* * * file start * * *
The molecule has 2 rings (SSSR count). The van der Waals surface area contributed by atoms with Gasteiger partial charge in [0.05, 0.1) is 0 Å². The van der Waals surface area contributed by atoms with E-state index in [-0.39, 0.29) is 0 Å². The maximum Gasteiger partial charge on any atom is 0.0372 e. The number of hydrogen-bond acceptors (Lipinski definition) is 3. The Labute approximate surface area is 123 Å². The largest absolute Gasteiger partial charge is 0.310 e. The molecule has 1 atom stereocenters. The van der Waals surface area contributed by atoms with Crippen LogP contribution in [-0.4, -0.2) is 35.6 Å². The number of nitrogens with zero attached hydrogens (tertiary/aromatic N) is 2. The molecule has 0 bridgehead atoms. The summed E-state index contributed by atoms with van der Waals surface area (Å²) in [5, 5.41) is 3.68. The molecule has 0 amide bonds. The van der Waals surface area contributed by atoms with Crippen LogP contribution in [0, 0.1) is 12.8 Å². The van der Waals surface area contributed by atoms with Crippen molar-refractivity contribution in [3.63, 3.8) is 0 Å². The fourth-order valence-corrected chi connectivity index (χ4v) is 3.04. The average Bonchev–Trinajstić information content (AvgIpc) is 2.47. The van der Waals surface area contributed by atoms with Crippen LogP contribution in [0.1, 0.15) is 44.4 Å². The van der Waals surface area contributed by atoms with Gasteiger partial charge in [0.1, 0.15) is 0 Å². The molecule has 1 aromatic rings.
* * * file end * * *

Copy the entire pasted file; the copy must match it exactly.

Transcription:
The molecule has 2 rings (SSSR count). The van der Waals surface area contributed by atoms with Gasteiger partial charge in [0.05, 0.1) is 0 Å². The van der Waals surface area contributed by atoms with E-state index in [-0.39, 0.29) is 0 Å². The maximum Gasteiger partial charge on any atom is 0.0372 e. The number of hydrogen-bond acceptors (Lipinski definition) is 3. The Labute approximate surface area is 123 Å². The largest absolute Gasteiger partial charge is 0.310 e. The molecule has 1 atom stereocenters. The van der Waals surface area contributed by atoms with Crippen LogP contribution in [-0.4, -0.2) is 35.6 Å². The number of nitrogens with zero attached hydrogens (tertiary/aromatic N) is 2. The molecule has 0 bridgehead atoms. The summed E-state index contributed by atoms with van der Waals surface area (Å²) in [5, 5.41) is 3.68. The molecule has 0 amide bonds. The van der Waals surface area contributed by atoms with Crippen LogP contribution in [0, 0.1) is 12.8 Å². The van der Waals surface area contributed by atoms with Crippen molar-refractivity contribution in [3.63, 3.8) is 0 Å². The fourth-order valence-corrected chi connectivity index (χ4v) is 3.04. The average Bonchev–Trinajstić information content (AvgIpc) is 2.47. The van der Waals surface area contributed by atoms with Crippen LogP contribution in [0.1, 0.15) is 44.4 Å². The van der Waals surface area contributed by atoms with Gasteiger partial charge in [0.1, 0.15) is 0 Å². The molecule has 1 aromatic rings.